|• Total||10,443 km2 (4,032 sq mi)|
|• Density||140/km2 (360/sq mi)|
The Khasi Hills (//) are a low mountain formation on the Shillong Plateau in the Meghalaya state of India. The Khasi Hills are part of the Garo-Khasi-Jaintia range and connect with the Purvanchal Range and larger Patkai Range further east. The Khasi Hills, and the whole Garo-Khasi-Jaintia range, are in the Meghalaya subtropical forests ecoregion.
The Khasi Hills, and the entire Meghalaya state, was administratively part of Assam before 1970. In older sources in particular, the alternative transcription Khasia Hills is seen.
The region is inhabited mainly by tribal Khasi dwellers, which are traditionally in various chieftainships, states known as the Khasi Hill States. One of its capitals, Sohra, is considered one of the wettest places in the world. The majority of Khasis are Presbyterians followed by Catholics and Anglicans.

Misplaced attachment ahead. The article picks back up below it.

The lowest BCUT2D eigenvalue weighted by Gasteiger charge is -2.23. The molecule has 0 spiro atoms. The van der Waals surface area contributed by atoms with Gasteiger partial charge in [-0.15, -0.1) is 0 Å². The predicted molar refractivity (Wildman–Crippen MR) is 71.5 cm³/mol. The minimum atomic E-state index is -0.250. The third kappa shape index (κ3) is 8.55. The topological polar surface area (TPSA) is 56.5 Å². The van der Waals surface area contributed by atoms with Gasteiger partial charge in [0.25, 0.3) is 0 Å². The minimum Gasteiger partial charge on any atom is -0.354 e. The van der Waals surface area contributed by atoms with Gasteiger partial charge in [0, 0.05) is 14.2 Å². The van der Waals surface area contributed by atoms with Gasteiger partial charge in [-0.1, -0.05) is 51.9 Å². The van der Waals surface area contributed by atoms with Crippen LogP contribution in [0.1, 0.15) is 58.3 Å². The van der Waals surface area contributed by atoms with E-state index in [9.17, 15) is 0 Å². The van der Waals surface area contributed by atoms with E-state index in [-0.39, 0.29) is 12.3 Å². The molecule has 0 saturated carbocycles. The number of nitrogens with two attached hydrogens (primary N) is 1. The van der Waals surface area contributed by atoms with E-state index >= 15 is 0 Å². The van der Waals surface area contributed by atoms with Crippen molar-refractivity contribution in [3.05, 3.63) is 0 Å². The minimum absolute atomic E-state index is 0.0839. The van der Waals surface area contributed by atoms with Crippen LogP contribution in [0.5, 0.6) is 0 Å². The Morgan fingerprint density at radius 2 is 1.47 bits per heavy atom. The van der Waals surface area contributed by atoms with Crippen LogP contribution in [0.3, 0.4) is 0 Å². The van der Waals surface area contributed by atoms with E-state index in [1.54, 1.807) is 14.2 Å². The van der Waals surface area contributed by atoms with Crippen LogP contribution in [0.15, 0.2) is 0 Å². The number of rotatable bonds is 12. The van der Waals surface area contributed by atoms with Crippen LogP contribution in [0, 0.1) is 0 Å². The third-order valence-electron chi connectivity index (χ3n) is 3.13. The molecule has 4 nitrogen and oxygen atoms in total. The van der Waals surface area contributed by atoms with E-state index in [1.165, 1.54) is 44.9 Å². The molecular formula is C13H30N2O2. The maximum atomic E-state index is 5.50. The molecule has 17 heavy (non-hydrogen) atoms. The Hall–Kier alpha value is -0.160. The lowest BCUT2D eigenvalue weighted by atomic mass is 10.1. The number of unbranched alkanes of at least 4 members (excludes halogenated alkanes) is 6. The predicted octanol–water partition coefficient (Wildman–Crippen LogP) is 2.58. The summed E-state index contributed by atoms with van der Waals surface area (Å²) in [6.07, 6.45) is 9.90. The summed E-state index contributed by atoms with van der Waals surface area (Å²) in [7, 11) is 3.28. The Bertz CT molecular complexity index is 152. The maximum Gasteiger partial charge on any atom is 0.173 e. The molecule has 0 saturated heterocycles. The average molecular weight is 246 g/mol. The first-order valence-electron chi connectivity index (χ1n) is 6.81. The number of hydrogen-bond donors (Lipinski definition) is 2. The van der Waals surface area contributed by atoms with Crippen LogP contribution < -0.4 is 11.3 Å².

The region came under the Khasi Hills district, which was divided into the West Khasi Hills and East Khasi Hills districts on 28 October 1976.
The highest peak is Lum Shyllong which is 1,968 metres (6,457 ft) high. It is situated a few kilometers south of Shillong town.
Administratively, the Khasi Hills used to be a part of the Khasi Hills district. The district was divided into East Khasi Hills district and West Khasi Hills district on 28 October 1976. On 4 June 1992, the Ri-Bhoi District was carved out of the East Khasi Hills District.
The population of the region according to the 2011 Census is 1,468,223.
A vast majority of 1,128,769 people in Khasi Hills follow Christianity of various denominations, mostly Presbyterian and Catholic. Hinduism is mainly followed by 182,353 people, mainly non-tribals (Bengalis, Nepalis, Biharis, Marwaris etc.) living in the region. A small segment of Khasi tribe members numbering around 127,735 still follow their own indigenous tribal Religion called "Ka Niam Khasi", Islam is a tiny minority with around 17,471 people following it. 0.81 percent follow other religions.
Khasi is spoken by 1,149,178 people as their mother tongue, Garo is spoken by 88,533. While Bengali and Nepali come in at 3rd and 4th position, spoken by 56,086 and 48,010 people respectively. A vast number of non-tribals can be found in the multi-diverse East Khasi Hills district.